It’s pretty amazing how well these interlocking stories work together. Each character has some sort of wish or ultimate goal and each is affected by the actions of the other characters. When Jack heads into the woods to sell his family’s cow, the baker’s wife offers him seemingly worthless beans given to her by the witch. And we all fill in the blanks in the story once we see that the beans have created a giant beanstalk headed for the sky. Cinderella (Anna Kendrick) who longs to live in the castle with the prince (Chris Pine) gets a chance to attend the ball but after realizes the prince may not be her cup of tea. It’s the baker’s wife who sets her eyes on the charming prince.

All of these fun vignettes are interwoven with brilliant songs that exhibit the characters’ ultimate desires and wants. But as the old saying goes, “be careful what you wish for.” And if you think you know how all these famous stories will end you’re dead wrong. The film’s already established story is extremely strong so Marshall has a tremendous foundation to work from. And unlike the songs-as-fantasy element he perfected in “Chicago” he takes another road here and let’s characters break out into song when necessary. By now we’re all pretty much used to it, especially since the general tone of the film is of a live action Disney musical.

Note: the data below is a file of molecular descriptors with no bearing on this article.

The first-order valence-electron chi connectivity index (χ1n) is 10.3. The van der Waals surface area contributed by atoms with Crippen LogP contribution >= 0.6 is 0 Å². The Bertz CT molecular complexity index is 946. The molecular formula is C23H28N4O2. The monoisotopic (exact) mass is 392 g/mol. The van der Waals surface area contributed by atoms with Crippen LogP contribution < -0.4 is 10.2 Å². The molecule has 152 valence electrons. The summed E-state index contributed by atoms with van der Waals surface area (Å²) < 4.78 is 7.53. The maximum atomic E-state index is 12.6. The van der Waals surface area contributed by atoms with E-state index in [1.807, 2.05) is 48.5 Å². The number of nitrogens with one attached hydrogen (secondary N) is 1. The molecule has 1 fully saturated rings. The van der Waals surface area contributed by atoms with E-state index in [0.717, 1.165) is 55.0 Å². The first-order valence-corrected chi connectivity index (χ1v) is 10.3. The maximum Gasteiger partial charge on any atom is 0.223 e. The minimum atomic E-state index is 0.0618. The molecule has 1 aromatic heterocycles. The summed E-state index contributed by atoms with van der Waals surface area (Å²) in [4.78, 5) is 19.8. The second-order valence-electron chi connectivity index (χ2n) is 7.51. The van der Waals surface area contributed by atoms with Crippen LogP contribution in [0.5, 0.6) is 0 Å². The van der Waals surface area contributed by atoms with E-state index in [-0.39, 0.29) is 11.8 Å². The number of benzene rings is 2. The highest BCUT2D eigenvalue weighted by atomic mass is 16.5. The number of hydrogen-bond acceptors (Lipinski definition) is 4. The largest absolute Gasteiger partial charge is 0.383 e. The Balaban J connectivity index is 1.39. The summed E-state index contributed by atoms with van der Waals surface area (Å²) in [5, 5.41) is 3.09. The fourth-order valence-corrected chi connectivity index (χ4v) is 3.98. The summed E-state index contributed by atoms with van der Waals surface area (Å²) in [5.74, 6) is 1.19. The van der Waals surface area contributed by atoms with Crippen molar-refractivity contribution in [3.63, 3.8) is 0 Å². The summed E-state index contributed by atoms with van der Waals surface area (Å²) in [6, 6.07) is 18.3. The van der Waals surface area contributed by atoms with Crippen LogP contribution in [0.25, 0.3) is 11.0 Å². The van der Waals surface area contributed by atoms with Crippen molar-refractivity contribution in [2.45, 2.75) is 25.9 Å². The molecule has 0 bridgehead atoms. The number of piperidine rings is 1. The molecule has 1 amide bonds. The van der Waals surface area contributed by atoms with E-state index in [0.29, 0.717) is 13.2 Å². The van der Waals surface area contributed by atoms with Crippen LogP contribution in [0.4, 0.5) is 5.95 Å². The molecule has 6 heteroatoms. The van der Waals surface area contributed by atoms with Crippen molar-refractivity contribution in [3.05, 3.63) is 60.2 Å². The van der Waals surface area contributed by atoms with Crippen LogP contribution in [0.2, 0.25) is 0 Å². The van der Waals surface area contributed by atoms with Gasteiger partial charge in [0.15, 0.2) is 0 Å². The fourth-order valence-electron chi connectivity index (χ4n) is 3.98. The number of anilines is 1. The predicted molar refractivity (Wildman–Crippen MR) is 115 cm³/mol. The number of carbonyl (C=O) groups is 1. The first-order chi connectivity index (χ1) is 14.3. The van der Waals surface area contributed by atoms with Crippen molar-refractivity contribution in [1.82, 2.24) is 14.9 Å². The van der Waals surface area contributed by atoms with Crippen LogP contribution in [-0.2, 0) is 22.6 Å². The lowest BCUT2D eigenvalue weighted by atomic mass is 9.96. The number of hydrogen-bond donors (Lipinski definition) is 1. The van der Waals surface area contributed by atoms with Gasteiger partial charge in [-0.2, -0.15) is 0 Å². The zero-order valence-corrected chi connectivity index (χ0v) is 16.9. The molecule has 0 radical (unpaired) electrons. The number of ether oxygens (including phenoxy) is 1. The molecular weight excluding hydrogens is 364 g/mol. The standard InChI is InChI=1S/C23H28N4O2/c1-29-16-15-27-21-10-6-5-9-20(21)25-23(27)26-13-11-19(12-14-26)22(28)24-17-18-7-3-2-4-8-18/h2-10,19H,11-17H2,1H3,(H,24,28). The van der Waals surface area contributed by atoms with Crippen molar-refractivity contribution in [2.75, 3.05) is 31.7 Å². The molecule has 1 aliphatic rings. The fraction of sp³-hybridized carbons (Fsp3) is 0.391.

“Into the Woods” has its dark elements; it seems as though the entire point of the film was to actually going against the whole good-natured Disney work but here we have Into the Woods as a Disney production. And even if the film carries a family-friendly PG rating there’s enough here to satisfy adults and plenty here to scare even the most desensitized young child.